As my partner, Nassar, and I set off on the 21-hour drive from my parents’ house in Florida to my dorm at Achtmeyer Hall, I began to think about my unlikely journey to an MBA. I chose Tuck because each time we visited, the place and the people felt more and more like “home.” But before Nassar and I had even hit the Georgia border, I was already questioning it all: “Does a quiet, 33-year-old, half-Cuban, half-Guatemalan with little to no quantitative skills and a background in international education even belong in a top MBA program?”
Twelve long months (and countless Zoom classes later), the answer to that question is a resounding: “Yes.”
So, in the Tuck spirit of sharing our story, here are the top five lessons I have learned during my first year at Tuck (that I hope will especially resonate with MBA applicants who feel like they’re too much of this or too little of that).
Being in an MBA program, especially one in a small, tight-knit community like Tuck’s, can feel like living in a bubble. In the case of a top business school, that bubble might feel like it is dominated by extroverted, type-A personalities with an affinity for beer pong—and in some cases, it is. But, if that does not describe you, don’t be deterred: The easiest way to find your tribe and build a community that embraces who you are is to lead with the truest version of yourself. That might mean that you choose not to drink alcohol or you don’t dream about being a consultant or you prioritize going to church each Sunday or you prefer board games to nights out. Whatever that thing is that makes you you, don’t stop doing it because you are in the bubble. Grow, explore, try new things, yes … but keep being you.
Unfortunately, we live in a world that does not value the power of introverts or the importance of quiet leadership. Instead, we learn through movies, books, and even the majority of cases taught in business schools, that leaders must be outspoken, risk-takers with a bias for action (oh, and that most of them are men). But if I have learned anything at Tuck, it is that leaders come in all shapes, colors, and sizes. In fact, some of the best leaders make good decisions by listening more than they talk, they build successful organizations by empowering others to be great, and they influence outcomes not by being loud—but by wielding empathy to understand what drives people at the core. Simply put: you don’t need to be the lead actor (or even be on stage!) to direct an award-winning play.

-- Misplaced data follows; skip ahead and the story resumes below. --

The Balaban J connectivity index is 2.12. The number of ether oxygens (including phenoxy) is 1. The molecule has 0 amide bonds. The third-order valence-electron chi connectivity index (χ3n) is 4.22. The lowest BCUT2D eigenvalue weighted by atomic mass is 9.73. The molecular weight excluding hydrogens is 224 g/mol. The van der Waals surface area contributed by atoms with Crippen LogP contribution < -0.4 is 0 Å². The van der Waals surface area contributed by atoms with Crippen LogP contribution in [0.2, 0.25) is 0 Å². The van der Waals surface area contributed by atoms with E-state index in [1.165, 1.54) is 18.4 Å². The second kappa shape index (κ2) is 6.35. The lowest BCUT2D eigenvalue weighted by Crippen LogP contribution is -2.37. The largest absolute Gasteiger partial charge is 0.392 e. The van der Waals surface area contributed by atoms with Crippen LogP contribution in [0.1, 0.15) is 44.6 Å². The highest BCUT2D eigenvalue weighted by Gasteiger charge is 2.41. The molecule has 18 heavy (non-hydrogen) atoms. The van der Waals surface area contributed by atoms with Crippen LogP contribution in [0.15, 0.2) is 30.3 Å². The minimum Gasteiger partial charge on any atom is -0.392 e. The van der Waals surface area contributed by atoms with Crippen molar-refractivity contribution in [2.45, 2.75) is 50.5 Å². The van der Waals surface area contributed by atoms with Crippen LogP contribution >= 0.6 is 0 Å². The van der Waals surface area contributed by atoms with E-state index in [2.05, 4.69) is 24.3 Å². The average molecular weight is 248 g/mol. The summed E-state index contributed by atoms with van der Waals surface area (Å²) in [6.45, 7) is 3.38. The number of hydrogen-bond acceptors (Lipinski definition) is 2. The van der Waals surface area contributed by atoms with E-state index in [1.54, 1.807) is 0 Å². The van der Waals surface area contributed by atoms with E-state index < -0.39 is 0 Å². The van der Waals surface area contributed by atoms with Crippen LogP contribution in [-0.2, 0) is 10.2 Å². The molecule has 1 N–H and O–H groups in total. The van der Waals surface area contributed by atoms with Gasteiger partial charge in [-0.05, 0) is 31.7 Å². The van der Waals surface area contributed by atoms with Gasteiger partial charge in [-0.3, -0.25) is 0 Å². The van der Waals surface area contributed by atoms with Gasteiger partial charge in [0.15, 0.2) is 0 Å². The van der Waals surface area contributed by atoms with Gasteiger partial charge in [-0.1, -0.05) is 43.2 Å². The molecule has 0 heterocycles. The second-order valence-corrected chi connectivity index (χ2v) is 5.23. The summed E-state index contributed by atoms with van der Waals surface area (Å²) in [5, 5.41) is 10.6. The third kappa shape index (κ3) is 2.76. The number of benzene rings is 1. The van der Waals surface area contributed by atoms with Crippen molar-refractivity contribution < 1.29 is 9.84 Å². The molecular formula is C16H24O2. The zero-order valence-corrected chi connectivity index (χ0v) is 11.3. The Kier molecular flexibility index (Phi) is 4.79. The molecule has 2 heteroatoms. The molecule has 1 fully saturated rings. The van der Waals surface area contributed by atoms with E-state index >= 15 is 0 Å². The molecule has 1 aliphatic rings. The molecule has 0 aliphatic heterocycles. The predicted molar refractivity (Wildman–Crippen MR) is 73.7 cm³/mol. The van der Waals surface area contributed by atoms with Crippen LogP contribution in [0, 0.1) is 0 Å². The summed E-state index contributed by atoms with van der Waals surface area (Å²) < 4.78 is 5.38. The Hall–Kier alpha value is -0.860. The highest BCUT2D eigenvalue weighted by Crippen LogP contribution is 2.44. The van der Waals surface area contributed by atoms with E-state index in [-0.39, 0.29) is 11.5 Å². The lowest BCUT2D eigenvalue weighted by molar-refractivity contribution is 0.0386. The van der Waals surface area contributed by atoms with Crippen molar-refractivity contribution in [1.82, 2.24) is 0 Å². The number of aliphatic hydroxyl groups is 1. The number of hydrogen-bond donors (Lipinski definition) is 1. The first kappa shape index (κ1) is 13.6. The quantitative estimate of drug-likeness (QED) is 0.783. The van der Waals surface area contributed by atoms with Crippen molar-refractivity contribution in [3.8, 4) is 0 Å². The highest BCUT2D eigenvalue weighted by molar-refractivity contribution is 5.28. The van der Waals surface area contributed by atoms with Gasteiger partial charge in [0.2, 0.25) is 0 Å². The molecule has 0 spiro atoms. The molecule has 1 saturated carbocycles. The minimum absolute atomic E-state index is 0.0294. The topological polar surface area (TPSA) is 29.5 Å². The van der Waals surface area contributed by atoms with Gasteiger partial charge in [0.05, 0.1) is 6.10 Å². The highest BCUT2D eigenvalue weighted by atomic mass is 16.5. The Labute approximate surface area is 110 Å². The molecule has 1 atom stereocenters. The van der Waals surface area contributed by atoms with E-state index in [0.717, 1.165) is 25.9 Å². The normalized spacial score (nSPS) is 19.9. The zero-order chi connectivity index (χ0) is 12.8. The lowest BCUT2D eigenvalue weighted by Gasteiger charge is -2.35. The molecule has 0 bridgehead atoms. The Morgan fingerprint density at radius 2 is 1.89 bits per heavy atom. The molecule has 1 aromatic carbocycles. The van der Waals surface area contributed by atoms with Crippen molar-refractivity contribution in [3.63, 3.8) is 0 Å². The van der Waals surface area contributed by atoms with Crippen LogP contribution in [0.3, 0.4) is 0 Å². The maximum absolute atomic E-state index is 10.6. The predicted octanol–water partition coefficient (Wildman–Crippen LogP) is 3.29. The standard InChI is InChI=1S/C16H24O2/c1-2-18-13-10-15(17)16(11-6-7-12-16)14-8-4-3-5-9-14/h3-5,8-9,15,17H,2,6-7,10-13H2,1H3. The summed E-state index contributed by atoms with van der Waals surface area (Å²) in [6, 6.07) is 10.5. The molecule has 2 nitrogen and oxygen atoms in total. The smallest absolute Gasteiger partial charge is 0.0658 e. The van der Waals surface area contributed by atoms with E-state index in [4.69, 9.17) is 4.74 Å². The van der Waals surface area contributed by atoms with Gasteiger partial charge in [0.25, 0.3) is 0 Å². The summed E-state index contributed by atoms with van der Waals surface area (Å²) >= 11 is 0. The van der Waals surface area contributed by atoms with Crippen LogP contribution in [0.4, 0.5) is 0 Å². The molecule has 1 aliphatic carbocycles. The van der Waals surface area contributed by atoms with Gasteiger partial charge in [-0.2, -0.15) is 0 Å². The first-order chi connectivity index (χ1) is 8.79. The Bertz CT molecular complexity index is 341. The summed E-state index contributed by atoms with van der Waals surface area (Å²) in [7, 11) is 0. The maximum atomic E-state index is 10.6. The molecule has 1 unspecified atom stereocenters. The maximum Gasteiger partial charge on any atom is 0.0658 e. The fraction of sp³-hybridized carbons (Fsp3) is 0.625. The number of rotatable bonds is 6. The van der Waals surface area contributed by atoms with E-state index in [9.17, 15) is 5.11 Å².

During the MBA, you will have no shortage of opportunities to join clubs, networking events, parties, treks, and more. The one thing you will have a shortage of? Time. So, make sure that—in the words of decluttering guru Marie Kondo—you focus your limited time and mental energy on what “sparks joy.” For me, that means recruiting future generations of Latina Tuckies, being intentional about which friendships to pursue, volunteering through Community Consulting, and re-reading “Poor Economics: A Radical Rethinking of the Way to Fight Global Poverty” instead of “Case in Point.” For everything else, I’ve learned to practice the critical (and very empowering) skill of saying “No.”
Carol paddling on the Connecticut River
As the daughter of small-business owners, who lived through the Guatemalan Civil War and the rise of communism in Cuba, I learned early on that hard work and sacrifice are key to success. If you, like me, are coming from a non-business background or you want to pivot into a new industry, then the MBA is a golden opportunity to reinvent yourself if you are willing to put in the work. That might mean waking up at 5 a.m. to interview FinTech players in Asia for an independent study, adding a 10-hour unpaid internship to your full-time schedule, or taking a class on Coursera during your dwindling free time to learn a new skill that will help you smash that interview. Need inspiration? Remember one of my dad’s most-repeated quotes: “Mientras más duro trabajo, más suerte tengo” (Translation: “The harder I work, the luckier I get.”)
It is tempting to become so laser-focused on immersing yourself in the MBA experience and all that comes with it that you forget the people who helped you get there in the first place. The parents who cheered you up after your third GMAT attempt? The partner who read all of your essays (over and over…)? The mother-in-law who delivered food to your house because she knew you forgot to eat during application season? The boss who wrote your recommendation letters? They all deserve a medal and, every now and then, they certainly deserve a phone call.
Carol Reyes T’21 was raised in Guatemala and spent eight years working in the public and social sectors prior to Tuck, where she now serves as a Hispanic American Student Association Co-Chair and a Center for Business, Government and Society Fellow. This summer, she interned with the Bill & Melinda Gates Foundation in Transformation Strategy and was recently selected for an academic-year internship with the U.S. Agency for International Development. Carol is a two-time Fulbright Scholar and holds a B.S. in Journalism and Communications with minors in French, Portuguese, and Latin American Studies from the University of Florida, and a master’s in International Education from New York University.